David Haigh, a former managing director of Leeds United Football Club who was due to be released on the earlier fraud charges on November 16, 2015, now faces charges under the UAE’s repressive cybercrime law. A Dubai court has postponed hearings in his case six times since then while he remains in pre-trial detention. The UAE authorities should immediately drop the charges of slander, release him, and scrap the law that criminalizes slander.
“If UAE businessmen can have their partners locked up when they don’t like the tone of their tweets, one has to question whether the UAE is a safe place to make any form of criticism,” said Joe Stork, deputy Middle East director. “The UK government should make very public calls for David Haigh’s immediate release and scrapping of the criminal slander law.”
On November 14, authorities charged Haigh, with slander on the basis of comments made eight months earlier on his Twitter account about his former employers with whom he is in a legal dispute. Haigh’s UK-based lawyer, Alun Jones, told Human Rights Watch that he has concerns about his client’s physical and mental well-being.
Slander should not constitute a criminal offense, Human Rights Watch said. Jones said that Haigh got into a dispute with his Dubai-based employers, GFH Capital, in March 2014, and had notified them that he intended to bring legal proceedings against them for what he claimed were outstanding commissions. In May 2014, police arrested him in his former employer’s office after he flew to Dubai to attend a meeting there.
In August 2015, a Dubai court convicted him of fraud and sentenced him to two years in prison. Jones was not Haigh’s lawyer at his trial in the UAE, but said that Haigh was not able to see the evidence against him, which was in Arabic, which he does not read or understand, and that he was not able to give evidence or cross-examine witnesses. On November 14, 2015, two days before he was to be released, the authorities informed Haigh that GFH Capital had alleged that he had slandered them in comments on his Twitter account in March 2015. A representative of Haigh told Human Rights Watch that a third-party was managing Haigh’s account at the time, since Haigh was in prison with no access to social media. On March 3, a judge adjourned the trial for a sixth time until March 21.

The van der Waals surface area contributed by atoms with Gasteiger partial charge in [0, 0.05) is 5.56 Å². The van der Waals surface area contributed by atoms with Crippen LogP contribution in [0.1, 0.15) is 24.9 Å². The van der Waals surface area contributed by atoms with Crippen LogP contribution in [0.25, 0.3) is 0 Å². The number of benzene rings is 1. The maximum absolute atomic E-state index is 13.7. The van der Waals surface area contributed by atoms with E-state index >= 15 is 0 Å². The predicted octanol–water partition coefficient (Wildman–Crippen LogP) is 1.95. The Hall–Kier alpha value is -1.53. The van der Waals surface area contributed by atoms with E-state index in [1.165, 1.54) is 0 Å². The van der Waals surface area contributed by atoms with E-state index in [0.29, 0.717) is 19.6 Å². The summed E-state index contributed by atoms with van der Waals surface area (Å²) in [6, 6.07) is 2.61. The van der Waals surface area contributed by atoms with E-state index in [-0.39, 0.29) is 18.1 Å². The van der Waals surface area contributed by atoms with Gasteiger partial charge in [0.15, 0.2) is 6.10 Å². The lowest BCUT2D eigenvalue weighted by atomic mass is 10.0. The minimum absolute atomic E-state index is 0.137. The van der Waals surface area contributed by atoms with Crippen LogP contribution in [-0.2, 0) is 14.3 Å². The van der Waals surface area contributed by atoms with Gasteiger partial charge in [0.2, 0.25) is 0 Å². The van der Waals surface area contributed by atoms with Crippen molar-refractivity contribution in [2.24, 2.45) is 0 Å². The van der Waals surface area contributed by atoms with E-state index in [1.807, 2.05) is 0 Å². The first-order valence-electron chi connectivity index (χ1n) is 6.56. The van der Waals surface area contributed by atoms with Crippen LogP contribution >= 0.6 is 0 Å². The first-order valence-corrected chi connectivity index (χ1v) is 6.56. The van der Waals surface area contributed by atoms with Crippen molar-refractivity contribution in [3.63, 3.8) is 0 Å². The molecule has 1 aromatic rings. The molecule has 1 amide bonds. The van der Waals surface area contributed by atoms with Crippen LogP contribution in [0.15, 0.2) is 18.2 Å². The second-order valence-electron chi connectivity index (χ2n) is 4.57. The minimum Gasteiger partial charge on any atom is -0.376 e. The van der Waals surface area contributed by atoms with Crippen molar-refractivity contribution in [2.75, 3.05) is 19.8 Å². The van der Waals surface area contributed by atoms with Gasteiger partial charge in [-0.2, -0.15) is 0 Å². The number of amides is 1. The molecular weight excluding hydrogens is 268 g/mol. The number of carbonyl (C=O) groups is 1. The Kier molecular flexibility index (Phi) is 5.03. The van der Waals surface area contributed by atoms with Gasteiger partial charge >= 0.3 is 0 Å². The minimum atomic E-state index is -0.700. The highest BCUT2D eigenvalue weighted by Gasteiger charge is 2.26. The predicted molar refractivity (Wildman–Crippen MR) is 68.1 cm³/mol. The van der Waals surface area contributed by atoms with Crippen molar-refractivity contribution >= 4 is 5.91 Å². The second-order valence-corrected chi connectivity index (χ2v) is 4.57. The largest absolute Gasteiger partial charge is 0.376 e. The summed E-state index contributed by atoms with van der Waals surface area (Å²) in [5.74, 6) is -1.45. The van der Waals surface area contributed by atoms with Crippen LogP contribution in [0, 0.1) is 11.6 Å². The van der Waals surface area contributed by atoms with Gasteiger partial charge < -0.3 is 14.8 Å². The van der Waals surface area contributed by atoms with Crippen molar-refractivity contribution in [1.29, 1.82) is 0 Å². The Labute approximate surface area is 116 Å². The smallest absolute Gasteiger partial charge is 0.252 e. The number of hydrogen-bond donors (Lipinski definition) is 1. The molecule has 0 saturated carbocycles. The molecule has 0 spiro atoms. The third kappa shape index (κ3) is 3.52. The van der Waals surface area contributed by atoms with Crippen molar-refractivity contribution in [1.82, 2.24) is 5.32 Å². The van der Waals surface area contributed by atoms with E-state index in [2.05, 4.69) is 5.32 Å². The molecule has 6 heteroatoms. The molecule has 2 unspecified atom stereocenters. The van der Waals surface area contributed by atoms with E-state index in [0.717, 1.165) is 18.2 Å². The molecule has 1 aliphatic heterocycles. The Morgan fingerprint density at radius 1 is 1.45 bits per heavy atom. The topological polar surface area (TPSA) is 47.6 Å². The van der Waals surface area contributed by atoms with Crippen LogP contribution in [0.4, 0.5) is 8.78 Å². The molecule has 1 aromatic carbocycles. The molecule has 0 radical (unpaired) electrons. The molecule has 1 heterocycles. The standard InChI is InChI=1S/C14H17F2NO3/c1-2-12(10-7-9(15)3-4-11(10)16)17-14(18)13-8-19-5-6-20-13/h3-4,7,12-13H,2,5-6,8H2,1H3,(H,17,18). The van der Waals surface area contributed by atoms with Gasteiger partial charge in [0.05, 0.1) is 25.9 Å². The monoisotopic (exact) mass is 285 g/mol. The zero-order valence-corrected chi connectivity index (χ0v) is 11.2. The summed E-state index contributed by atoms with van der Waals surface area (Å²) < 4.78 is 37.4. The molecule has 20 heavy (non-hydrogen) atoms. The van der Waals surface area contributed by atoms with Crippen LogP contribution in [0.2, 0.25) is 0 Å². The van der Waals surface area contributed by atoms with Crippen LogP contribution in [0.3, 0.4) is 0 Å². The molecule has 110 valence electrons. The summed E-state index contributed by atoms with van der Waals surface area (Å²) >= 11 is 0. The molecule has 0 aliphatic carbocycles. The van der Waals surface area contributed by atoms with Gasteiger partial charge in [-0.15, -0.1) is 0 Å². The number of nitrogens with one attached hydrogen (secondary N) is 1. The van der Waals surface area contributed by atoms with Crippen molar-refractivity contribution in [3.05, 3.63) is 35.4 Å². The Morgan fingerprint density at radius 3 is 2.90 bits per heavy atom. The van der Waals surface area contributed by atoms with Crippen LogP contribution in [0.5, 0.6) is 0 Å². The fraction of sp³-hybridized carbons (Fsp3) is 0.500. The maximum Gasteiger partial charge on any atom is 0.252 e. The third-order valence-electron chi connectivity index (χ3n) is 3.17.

Jones submitted a witness statement to law enforcement authorities in the UK in which Haigh described feeling “frightened and intimidated” at a meeting with Jones in Bur Dubai police station on March 17, 2015. A June 2015 Freedom of Information request from UK solicitors into abuse in police custody in the UAE said that between June 2010 and June 2015, 43 British nationals had complained to UK officials of torture or mistreatment in the UAE.
Article 20 of UAE Federal Law No. 5 of 2012 on Combating Cybercrime makes it a criminal offense to make slanderous comments online, and provides for either an unspecified period of imprisonment, a fine of between 250,000 and 500,000 Emirati dirhams ($68,000 and $136,000), or both. The cybercrime law and Haigh’s pre-trial detention are both at odds with international human rights law.
The UAE has not ratified the International Covenant on Civil and Political Rights, article 19 of which outlines the right to freedom of opinion and expression. But it is a state party to the Arab Charter on Human Rights, article 32 of which ensures the right to information, freedom of opinion, and freedom of expression. The UN Human Rights Committee issued an authoritative interpretation on the scope of the right to freedom of expression and opinion in its General Comment 34. It stated that:
States parties should consider the decriminalization of defamation and, in any case, the application of the criminal law should only be countenanced in the most serious of cases and imprisonment is never an appropriate penalty. It is impermissible for a State party to indict a person for criminal defamation but then not to proceed to trial expeditiously – such a practice has a chilling effect that may unduly restrict the exercise of freedom of expression of the person concerned and others.
The ICCPR’s article 9 requires that detention should be the exception, not the rule, for ensuring that a person facing charges will be available for trial.
In May 2015, the United Nations special rapporteur on the independence of judges and lawyers expressed concern that “the [UAE’s] judicial system remains under the de facto control of the executive branch of government.”
“Defamation laws exist to protect people from attacks on their reputation, but the UAE’s law on internet slander threatens its own reputation,” Stork said.
This report prepared by Human Rights Watch.